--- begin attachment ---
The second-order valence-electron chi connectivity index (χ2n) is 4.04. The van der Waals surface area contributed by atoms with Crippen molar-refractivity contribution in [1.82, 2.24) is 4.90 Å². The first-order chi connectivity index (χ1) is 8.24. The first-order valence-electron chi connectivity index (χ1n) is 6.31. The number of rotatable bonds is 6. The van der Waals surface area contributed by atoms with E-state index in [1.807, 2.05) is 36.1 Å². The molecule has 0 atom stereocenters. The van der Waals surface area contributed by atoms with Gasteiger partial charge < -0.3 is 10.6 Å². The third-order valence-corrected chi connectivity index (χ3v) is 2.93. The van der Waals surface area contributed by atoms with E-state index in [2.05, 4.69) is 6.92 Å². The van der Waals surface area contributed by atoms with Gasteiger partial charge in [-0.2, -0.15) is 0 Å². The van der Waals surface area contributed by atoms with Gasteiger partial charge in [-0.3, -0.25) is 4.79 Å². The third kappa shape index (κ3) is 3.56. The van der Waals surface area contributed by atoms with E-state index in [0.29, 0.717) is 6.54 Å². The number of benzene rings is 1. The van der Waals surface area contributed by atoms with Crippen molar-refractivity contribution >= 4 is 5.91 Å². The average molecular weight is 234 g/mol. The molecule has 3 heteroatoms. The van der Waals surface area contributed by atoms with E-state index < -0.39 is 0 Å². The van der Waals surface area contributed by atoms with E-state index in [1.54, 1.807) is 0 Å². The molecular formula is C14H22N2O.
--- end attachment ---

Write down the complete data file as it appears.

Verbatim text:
The second-order valence-electron chi connectivity index (χ2n) is 4.04. The van der Waals surface area contributed by atoms with Crippen molar-refractivity contribution in [1.82, 2.24) is 4.90 Å². The first-order chi connectivity index (χ1) is 8.24. The first-order valence-electron chi connectivity index (χ1n) is 6.31. The number of rotatable bonds is 6. The van der Waals surface area contributed by atoms with E-state index in [1.807, 2.05) is 36.1 Å². The molecule has 0 atom stereocenters. The van der Waals surface area contributed by atoms with Gasteiger partial charge < -0.3 is 10.6 Å². The third-order valence-corrected chi connectivity index (χ3v) is 2.93. The van der Waals surface area contributed by atoms with E-state index in [2.05, 4.69) is 6.92 Å². The van der Waals surface area contributed by atoms with Gasteiger partial charge in [-0.2, -0.15) is 0 Å². The van der Waals surface area contributed by atoms with Gasteiger partial charge in [-0.3, -0.25) is 4.79 Å². The third kappa shape index (κ3) is 3.56. The van der Waals surface area contributed by atoms with E-state index in [0.29, 0.717) is 6.54 Å². The number of benzene rings is 1. The van der Waals surface area contributed by atoms with Crippen molar-refractivity contribution >= 4 is 5.91 Å². The average molecular weight is 234 g/mol. The molecule has 3 heteroatoms. The van der Waals surface area contributed by atoms with E-state index < -0.39 is 0 Å². The van der Waals surface area contributed by atoms with E-state index in [1.54, 1.807) is 0 Å². The molecular formula is C14H22N2O.